August 22, 2004

reprinted with permission

Negro League tribute features former player

Staff reporter / The News Journal /

WILMINGTON -- Ted Radcliffe, a 102-year-old former Negro League player, stood up from his wheelchair and, from about 15 feet away, tossed the ball home in the ceremonial first pitch Saturday night at Frawley Stadium.

Radcliffe was the chief honoree for the ninth annual "Judy Johnson Night: A Tribute To Negro League Baseball," during the Blue Rocks' home game against Lynchburg. He is believed to be the last living teammate of Johnson, for whom the Blue Rocks field is named. Johnson died in 1989.

Radcliffe fondly remembered Johnson. The two were teammates on the Pittsburgh Crawfords in 1932.

"He was a great man. You could depend on him. He was a good friend of mine," Radcliffe said. "Judy Johnson, he was the greatest player who ever lived."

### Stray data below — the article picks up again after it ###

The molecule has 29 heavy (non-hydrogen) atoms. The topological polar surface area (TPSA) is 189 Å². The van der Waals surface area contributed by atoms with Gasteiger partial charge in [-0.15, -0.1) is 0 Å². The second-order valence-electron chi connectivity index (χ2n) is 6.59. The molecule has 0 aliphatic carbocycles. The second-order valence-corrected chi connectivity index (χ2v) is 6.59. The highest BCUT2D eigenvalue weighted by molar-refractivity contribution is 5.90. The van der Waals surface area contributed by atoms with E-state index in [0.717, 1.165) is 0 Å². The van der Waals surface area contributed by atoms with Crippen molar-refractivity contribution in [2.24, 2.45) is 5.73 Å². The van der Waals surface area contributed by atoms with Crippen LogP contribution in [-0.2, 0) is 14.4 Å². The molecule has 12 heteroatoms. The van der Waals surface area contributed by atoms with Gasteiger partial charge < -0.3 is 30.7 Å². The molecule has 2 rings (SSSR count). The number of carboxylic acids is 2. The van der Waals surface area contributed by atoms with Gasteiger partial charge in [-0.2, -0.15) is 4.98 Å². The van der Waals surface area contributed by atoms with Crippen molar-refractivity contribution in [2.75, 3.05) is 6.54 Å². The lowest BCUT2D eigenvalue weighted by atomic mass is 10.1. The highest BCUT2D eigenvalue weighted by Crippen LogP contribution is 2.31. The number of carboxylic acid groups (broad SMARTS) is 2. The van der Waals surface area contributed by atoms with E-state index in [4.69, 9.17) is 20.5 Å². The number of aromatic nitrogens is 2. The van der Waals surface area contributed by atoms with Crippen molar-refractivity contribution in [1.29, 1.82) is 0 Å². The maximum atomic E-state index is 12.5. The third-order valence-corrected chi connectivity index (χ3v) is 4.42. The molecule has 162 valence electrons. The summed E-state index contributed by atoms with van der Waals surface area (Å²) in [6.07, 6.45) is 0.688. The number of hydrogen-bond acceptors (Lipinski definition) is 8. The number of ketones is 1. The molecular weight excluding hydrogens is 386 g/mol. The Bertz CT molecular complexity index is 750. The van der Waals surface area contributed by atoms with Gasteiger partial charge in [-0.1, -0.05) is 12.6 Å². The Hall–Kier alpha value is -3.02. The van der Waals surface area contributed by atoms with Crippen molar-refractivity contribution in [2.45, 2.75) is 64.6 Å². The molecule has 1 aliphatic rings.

Radcliffe did some great things, too. His most famous feat came when he was the catcher in a shutout thrown by Satchel Paige in the first game of a doubleheader, then pitched his own shutout in the second game. That earned him the nickname "Double Duty."

Radcliffe had another duty Saturday besides throwing out the first pitch. He also helped unveil the replica plaque Johnson received after being inducted into the National Baseball Hall of Fame in 1975. The plaque, donated by Johnson's daughter, is a small copy of the one hanging in the baseball Hall. It will be added to the Delaware Sports Hall of Fame at Frawley Stadium.

"We wanted to wait for a special event to unveil this. It was probably one of Judy's most prized possessions," said Joe Mitchell, president and founder of the Judy Johnson Memorial Foundation, which sponsors the annual event.

Two years ago, Wilmington resident and former Negro League player "Toots" Ferrell was honored. He has since died.

"It brings us together, even if it's just once a year, and I'm just thankful they don't forget me," said his widow, Marjorie Ash-Ferrell.